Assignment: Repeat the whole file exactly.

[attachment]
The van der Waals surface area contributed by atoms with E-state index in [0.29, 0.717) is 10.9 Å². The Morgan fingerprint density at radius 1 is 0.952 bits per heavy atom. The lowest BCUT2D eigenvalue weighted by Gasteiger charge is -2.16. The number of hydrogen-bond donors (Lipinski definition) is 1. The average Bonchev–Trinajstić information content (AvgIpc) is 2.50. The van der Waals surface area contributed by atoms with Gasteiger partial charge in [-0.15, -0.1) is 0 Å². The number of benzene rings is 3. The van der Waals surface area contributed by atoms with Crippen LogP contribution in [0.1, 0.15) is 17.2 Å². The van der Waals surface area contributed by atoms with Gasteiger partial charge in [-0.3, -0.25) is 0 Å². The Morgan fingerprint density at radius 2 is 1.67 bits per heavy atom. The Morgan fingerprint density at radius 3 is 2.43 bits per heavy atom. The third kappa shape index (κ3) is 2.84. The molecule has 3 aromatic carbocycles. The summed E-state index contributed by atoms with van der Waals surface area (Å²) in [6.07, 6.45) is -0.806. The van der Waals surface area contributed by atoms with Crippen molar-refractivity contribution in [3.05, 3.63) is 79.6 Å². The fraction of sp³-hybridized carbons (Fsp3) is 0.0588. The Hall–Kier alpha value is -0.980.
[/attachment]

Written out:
The van der Waals surface area contributed by atoms with E-state index in [0.29, 0.717) is 10.9 Å². The Morgan fingerprint density at radius 1 is 0.952 bits per heavy atom. The lowest BCUT2D eigenvalue weighted by Gasteiger charge is -2.16. The number of hydrogen-bond donors (Lipinski definition) is 1. The average Bonchev–Trinajstić information content (AvgIpc) is 2.50. The van der Waals surface area contributed by atoms with Gasteiger partial charge in [-0.15, -0.1) is 0 Å². The number of benzene rings is 3. The van der Waals surface area contributed by atoms with Crippen LogP contribution in [0.1, 0.15) is 17.2 Å². The van der Waals surface area contributed by atoms with Gasteiger partial charge in [-0.3, -0.25) is 0 Å². The Morgan fingerprint density at radius 2 is 1.67 bits per heavy atom. The Morgan fingerprint density at radius 3 is 2.43 bits per heavy atom. The third kappa shape index (κ3) is 2.84. The molecule has 3 aromatic carbocycles. The summed E-state index contributed by atoms with van der Waals surface area (Å²) in [6.07, 6.45) is -0.806. The van der Waals surface area contributed by atoms with Crippen molar-refractivity contribution in [3.05, 3.63) is 79.6 Å². The fraction of sp³-hybridized carbons (Fsp3) is 0.0588. The Hall–Kier alpha value is -0.980.